The launch of the RI Life Index in 2019 was just the first step in a journey towards catalyzing change in our state. Below are highlights of that journey to date.
From April through June 2022, we interviewed randomly selected participants by landline telephone, cell phone, or web with geographic representation across the state of Rhode Island. Interviews lasted approximately 15 minutes and were conducted in English or Spanish. In total, 2093 surveys were completed with an oversample of Black and Latinx Rhode Islanders. Of the total surveys completed, 465 were conducted by landline, 1140 by cell phone, and 488 through a web survey tool.
The survey featured three sets of questions about respondents’ perceptions of their communities. One set of questions asked respondents to rate statements about their communities in terms of whether the statement was completely descriptive, somewhat descriptive, not very descriptive, or not descriptive at all. A second set of questions asked respondents to rate how likely each aspect of life was for a typical person living in their community—very likely, somewhat likely, somewhat unlikely, or very unlikely. The third set of questions asked respondents about housing availability and affordability. We also included questions about programs and services for children and older Rhode Islanders as well as questions about respondents’ actual experiences around food security, economic situation, confidence in managing health problems, and confidence in using technology.
The Analytic Approach
First, we weighted the data to be representative of the state of Rhode Island population with regard to age, gender, and race/ethnicity. Next, we created scores for various aspects of health and well-being in a community. We refer to these scores as POP (percent of the possible) scores. The POP score for each component represents how close respondents believe their community is to an ideal or healthy community in these areas. We used this approach to combine multiple indicators into one score, allowing for easier observation of targets for improvement, as well as community strengths.
A POP score of 100 is the highest possible score for each component. A score of 100 is reached when every single respondent rates each of the individual indicators of a component at the highest (best possible) value. Scores ranging from 0 to 100 show how close the community is to the ideal. For creation of the POP scores, negative outcomes were reversed so that a higher POP score indicates moving towards a healthier community.
The darkest red colors represent the lowest (worst) POP scores while the darkest blue colors represent the highest (best) POP scores. This allows for easy visualization of how close to the ideal survey participants viewed each component of health and well-being.
We also used ordinary least squares (OLS) regression modeling with each POP score individually treated as the dependent measure to examine the individual characteristics associated with each health and well-being component. Variables included in the models were: age, race/ethnicity, income, education, disability, gender, and geography. The blue upward facing arrow means that a variable is associated with higher (better) perceptions of that component, the red downward facing arrow means that the variable is associated with lower (worse) perceptions, and - means that the variable was not meaningfully associated with that component.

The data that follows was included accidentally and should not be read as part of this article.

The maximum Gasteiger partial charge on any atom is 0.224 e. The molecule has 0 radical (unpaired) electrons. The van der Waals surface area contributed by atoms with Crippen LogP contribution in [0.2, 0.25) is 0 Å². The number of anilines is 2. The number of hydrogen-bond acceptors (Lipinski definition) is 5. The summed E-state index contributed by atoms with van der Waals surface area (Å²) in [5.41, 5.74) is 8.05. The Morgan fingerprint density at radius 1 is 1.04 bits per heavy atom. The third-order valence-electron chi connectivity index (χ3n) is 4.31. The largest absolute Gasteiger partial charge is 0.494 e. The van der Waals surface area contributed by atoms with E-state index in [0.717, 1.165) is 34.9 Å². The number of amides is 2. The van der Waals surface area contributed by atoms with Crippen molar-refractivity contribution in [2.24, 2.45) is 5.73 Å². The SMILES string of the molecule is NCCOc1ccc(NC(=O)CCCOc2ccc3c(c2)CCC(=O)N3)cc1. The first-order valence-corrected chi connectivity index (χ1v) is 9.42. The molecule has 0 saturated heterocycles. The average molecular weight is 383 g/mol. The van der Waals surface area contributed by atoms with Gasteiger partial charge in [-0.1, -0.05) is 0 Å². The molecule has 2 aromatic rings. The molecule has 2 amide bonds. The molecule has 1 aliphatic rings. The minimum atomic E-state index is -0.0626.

We show POP scores overall and stratified by geography (Core Cities vs. Non-Core Areas), race/ethnicity, and age.
Core cities are those in which 25% or more of children are living below the federal poverty level.
The report stratifies data by core city vs. non-core area and by race and ethnicity. We begin at the widest point of the lens, with summaries of perceptions of community that incorporate a range of social determinants of health, and quickly move into a breakdown of those key factors. Data on actual experiences of respondents with regard to certain topics is next, followed by special topics, reported as percentages rather than POP scores. We also report trends from 2019 to 2022 for topics where we have at least three years of comparative data.
With four years of data, we continue to examine trends in several topic areas. We are only able to examine trends for POP scores containing questions that were asked in at least 3 years. There were some changes in the survey between 2019 and 2020. One question that is part of the composite RI Life Index, Community Life, and Children POP scores was added in 2020. For 2019, we computed these three POP scores without the item and present these results, noting that the construction of the POP scores differed slightly in 2019. The data are weighted each year to be representative of the state of Rhode Island population with regard to age, gender, and race/ethnicity. When combining multiple years of data, these weights must be divided by the number of years being analyzed. This may result in small differences in the computed POP scores for each year in the trend analyses when compared to analyses using a single year of data.